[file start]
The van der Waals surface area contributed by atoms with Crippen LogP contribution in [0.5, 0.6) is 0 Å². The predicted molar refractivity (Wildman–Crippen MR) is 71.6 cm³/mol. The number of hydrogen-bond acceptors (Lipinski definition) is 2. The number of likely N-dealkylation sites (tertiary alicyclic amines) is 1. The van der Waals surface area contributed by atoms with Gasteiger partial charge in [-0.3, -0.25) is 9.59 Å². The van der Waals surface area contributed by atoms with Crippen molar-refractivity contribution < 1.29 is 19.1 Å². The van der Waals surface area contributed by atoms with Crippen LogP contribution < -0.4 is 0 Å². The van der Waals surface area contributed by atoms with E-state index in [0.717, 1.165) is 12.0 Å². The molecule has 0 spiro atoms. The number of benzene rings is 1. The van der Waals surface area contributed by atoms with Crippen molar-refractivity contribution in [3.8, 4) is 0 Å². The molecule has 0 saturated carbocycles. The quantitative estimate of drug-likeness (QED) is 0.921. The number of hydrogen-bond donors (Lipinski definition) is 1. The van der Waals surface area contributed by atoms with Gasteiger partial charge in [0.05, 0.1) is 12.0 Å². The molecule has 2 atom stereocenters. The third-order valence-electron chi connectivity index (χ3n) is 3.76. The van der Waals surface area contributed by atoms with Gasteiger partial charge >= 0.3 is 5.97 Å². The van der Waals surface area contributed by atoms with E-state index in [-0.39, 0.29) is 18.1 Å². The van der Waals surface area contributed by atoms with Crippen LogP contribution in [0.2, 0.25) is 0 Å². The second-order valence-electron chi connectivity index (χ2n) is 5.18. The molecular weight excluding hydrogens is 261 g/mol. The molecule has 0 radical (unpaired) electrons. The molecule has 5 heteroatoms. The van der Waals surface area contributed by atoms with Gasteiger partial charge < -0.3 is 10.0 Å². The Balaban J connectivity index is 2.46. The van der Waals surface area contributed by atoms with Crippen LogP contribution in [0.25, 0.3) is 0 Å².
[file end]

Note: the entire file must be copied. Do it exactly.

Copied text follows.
The van der Waals surface area contributed by atoms with Crippen LogP contribution in [0.5, 0.6) is 0 Å². The predicted molar refractivity (Wildman–Crippen MR) is 71.6 cm³/mol. The number of hydrogen-bond acceptors (Lipinski definition) is 2. The number of likely N-dealkylation sites (tertiary alicyclic amines) is 1. The van der Waals surface area contributed by atoms with Gasteiger partial charge in [-0.3, -0.25) is 9.59 Å². The van der Waals surface area contributed by atoms with Crippen molar-refractivity contribution < 1.29 is 19.1 Å². The van der Waals surface area contributed by atoms with Crippen LogP contribution < -0.4 is 0 Å². The van der Waals surface area contributed by atoms with E-state index in [0.717, 1.165) is 12.0 Å². The molecule has 0 spiro atoms. The number of benzene rings is 1. The van der Waals surface area contributed by atoms with Crippen molar-refractivity contribution in [3.8, 4) is 0 Å². The molecule has 0 saturated carbocycles. The quantitative estimate of drug-likeness (QED) is 0.921. The number of hydrogen-bond donors (Lipinski definition) is 1. The van der Waals surface area contributed by atoms with Gasteiger partial charge in [0.05, 0.1) is 12.0 Å². The molecule has 2 atom stereocenters. The third-order valence-electron chi connectivity index (χ3n) is 3.76. The van der Waals surface area contributed by atoms with Gasteiger partial charge >= 0.3 is 5.97 Å². The van der Waals surface area contributed by atoms with E-state index in [-0.39, 0.29) is 18.1 Å². The van der Waals surface area contributed by atoms with Crippen LogP contribution in [0.2, 0.25) is 0 Å². The second-order valence-electron chi connectivity index (χ2n) is 5.18. The molecular weight excluding hydrogens is 261 g/mol. The molecule has 0 radical (unpaired) electrons. The molecule has 5 heteroatoms. The van der Waals surface area contributed by atoms with Gasteiger partial charge < -0.3 is 10.0 Å². The Balaban J connectivity index is 2.46. The van der Waals surface area contributed by atoms with Crippen LogP contribution in [0.25, 0.3) is 0 Å².